Q: What mistake do advocates most frequently make in your court? What advice do you have for correcting it?

A: I think the biggest mistake an attorney can make is not being prepared. I am a pretty relaxed guy, but it gets frustrating when an attorney is clearly not prepared for whatever the case is set for. Correcting it is easy; simply be prepared. I don’t see much of that now, as the attorneys that I have in Court 2 are more seasoned.

The other thing that frustrates me is when attorneys don’t know the rules of evidence. I am not saying that I am an expert on the rules, but some things, such as when the rules even apply, are fundamentals that all attorneys need to know. I was shocked when my brother, who was going through law school at the time, asked me if he should take Evidence as a class. It wasn’t mandatory. Mind Blown. Does a builder build a house without a hammer and nails? Does a chef cook a meal without pots, pans, and knives? No. A trial attorney cannot effectively represent their client without knowing the rules of evidence. They are the tools of the trade. Not knowing them is tantamount to malpractice. If nothing else, bring a copy of the rules with you, so that when there is a discussion on hearsay admissibility, we can all read it together.



Q: Has major felony judging come with more worry for your personal safety?

A: More worry? No. My first day on the bench in traffic court, I was confronted with a situation where a defendant became very belligerent toward me. His actions implied a threat. From that point on I realized that no matter what court or bench a judicial officer sits on, whether it is traffic court, misdemeanor court, major felony court, or a civil court, you are going to be in a position where your safety is an issue. So moving to a major felony court has not changed the fact that I need, unfortunately, to be aware of personal safety at all times. Honestly, even being an attorney these days would make me heighten my sense of security.



Q: Who is the funniest judge or commissioner on the Marion Circuit and Superior Court bench?

A Judge Michael D. Keele of Civil Division Room 7. He is, hands down, without a doubt, the funniest judge in Marion County. He is the Richard Pryor of the City-County Building.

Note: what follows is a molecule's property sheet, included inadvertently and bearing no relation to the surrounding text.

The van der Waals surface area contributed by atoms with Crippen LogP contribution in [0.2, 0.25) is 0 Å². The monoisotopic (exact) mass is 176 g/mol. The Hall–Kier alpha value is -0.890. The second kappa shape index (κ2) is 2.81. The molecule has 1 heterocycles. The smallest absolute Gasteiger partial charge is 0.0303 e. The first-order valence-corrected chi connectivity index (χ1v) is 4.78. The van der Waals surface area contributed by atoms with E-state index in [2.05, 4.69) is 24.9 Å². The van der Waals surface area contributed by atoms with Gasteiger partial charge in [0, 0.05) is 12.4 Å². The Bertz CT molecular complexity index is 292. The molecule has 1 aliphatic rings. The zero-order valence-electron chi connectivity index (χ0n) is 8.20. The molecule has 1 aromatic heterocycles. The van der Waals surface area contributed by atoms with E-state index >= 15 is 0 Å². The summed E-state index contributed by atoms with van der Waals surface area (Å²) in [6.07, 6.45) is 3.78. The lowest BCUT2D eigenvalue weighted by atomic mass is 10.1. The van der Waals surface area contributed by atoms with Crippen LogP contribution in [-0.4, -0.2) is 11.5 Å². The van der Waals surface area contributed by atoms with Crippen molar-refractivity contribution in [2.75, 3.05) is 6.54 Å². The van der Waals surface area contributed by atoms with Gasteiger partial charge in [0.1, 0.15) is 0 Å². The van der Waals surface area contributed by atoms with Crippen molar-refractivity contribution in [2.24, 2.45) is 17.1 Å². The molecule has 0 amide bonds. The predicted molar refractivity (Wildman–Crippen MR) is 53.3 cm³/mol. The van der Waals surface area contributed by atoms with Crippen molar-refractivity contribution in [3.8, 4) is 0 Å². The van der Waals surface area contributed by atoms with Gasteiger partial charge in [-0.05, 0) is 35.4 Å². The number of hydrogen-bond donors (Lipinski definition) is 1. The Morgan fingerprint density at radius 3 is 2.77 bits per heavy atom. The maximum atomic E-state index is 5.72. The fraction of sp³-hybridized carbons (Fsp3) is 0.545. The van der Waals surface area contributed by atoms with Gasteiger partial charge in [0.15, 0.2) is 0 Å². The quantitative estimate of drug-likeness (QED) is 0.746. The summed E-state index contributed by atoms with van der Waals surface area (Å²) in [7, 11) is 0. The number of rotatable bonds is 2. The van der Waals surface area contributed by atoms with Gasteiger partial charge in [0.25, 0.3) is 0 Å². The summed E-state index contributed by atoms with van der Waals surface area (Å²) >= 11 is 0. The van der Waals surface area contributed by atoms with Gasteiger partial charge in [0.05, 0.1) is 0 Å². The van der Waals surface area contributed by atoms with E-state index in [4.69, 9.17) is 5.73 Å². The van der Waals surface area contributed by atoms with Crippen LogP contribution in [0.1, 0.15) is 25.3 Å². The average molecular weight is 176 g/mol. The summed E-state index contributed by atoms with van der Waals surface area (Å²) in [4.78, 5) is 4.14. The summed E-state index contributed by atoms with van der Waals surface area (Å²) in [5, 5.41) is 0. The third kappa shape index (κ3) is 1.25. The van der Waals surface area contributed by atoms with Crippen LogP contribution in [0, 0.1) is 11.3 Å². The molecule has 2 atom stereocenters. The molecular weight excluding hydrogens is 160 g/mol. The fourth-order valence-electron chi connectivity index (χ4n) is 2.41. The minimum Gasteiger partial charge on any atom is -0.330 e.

Q: What would you say to your children if they decided to go to law school?

A: I would give them the following words of wisdom:

It’s not the years, it’s the mileage.

Always split aces, NEVER split tens.

Always…no…never, forget to check your references.



Q: How do you react emotionally when the Court of Appeals reverses you?

A: Dr. Elisabeth Kübler-Ross defined the five stages of grief as denial, anger, bargaining, depression, and acceptance. I have spoken to judges from all over the country, and it would seem that some of them go through all of these stages when reversed. I have a much more simple approach. I skip to the last stage, acceptance. I have always said, to others and myself, that while I wear a robe, and have a title, I am just a human being. I make mistakes. Nobody is perfect. As a judge, the key is to do your best, and try to make the best decision using the tools you are given, statutes, precedent, and the state and local rules. You are not going to get it right 100 percent of the time. When I get a decision that reverses me, I carefully examine it as a sommelier would examine a wine. I read the opinion, and I digest its reasoning. I compare and contrast it with the reasoning I used at the time of the decision I made. If it is an error that was within my control, I will make sure it doesn’t happen again. If it was beyond my control, I think about what I could do in the future to avoid the same situation from arising again. Either way, I take it as a learning experience, and I think it makes me a better judge.



Q: Your wife Stephanie is also an attorney, is there a rivalry, and if so, who is winning?

A: Next question.